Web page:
Other wooden churches
Featuring different styles, whether Catholic, Orthodox or of another Christian faith, beautiful surviving wooden churches can be found scattered throughout Norway, Russia, the Czech Republic, the United Kingdom, Poland, Romania and Chile. From the Viking stave churches of Urnes and Borgund, decorated with dragons, to the Gothic ones in Maramures and Malopolska.
The whole group of buildings is an open-air architectural and ethnographic museum protected by UNESCO as a World Heritage Site. However, it is Kizhi Pogost (a parochial site) that most tourists who have disembarked after a crossing of over an hour want to visit. The 22 domes made of birch wood of the Church of the Transfiguration (Preobrazhensky) and the nine of the Church of the Intercession surprise visitors with the beauty of their carving and the grandeur of their architecture, which dates back to the 18th century. The unique decorative shapes carved in pine wood, the adjacent clock tower, the small cemetery and the collection of Orthodox frescoes and icons complete the charm of the visit. The reason why two churches were built side by side is purely functional; in winter it’s cheaper to heat a small church. That’s why some guides differentiate between them by calling them the summer church and the winter church.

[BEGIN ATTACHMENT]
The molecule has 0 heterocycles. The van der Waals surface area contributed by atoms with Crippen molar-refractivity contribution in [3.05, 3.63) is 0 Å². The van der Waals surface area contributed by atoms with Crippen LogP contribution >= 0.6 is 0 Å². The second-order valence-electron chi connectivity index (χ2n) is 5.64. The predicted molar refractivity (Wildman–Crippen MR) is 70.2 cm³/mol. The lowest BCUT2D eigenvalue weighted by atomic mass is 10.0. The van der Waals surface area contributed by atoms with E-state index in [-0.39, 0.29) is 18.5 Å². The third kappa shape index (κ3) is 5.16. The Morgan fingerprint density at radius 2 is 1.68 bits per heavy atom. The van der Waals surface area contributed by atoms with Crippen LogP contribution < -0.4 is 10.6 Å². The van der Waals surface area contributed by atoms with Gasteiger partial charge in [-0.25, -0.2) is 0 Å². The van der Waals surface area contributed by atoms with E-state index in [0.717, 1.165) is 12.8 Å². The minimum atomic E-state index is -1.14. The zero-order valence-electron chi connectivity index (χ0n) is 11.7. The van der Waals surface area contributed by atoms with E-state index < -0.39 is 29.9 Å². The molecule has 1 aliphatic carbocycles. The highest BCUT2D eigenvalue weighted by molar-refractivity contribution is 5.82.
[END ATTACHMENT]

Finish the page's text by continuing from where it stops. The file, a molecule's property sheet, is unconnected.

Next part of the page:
Although they were restored several times during the 19th and 20th centuries, their survival seems almost magical. It’s no surprise that they are surrounded by legends. The most famous tells how the chief carpenter used just one magic axe to build the Church of the Transfiguration. Once the work was finished, he threw it into the lake so that no one else would be able to build an identical church. Since then, this Excalibur of carpentry has rested at the bottom of the lake.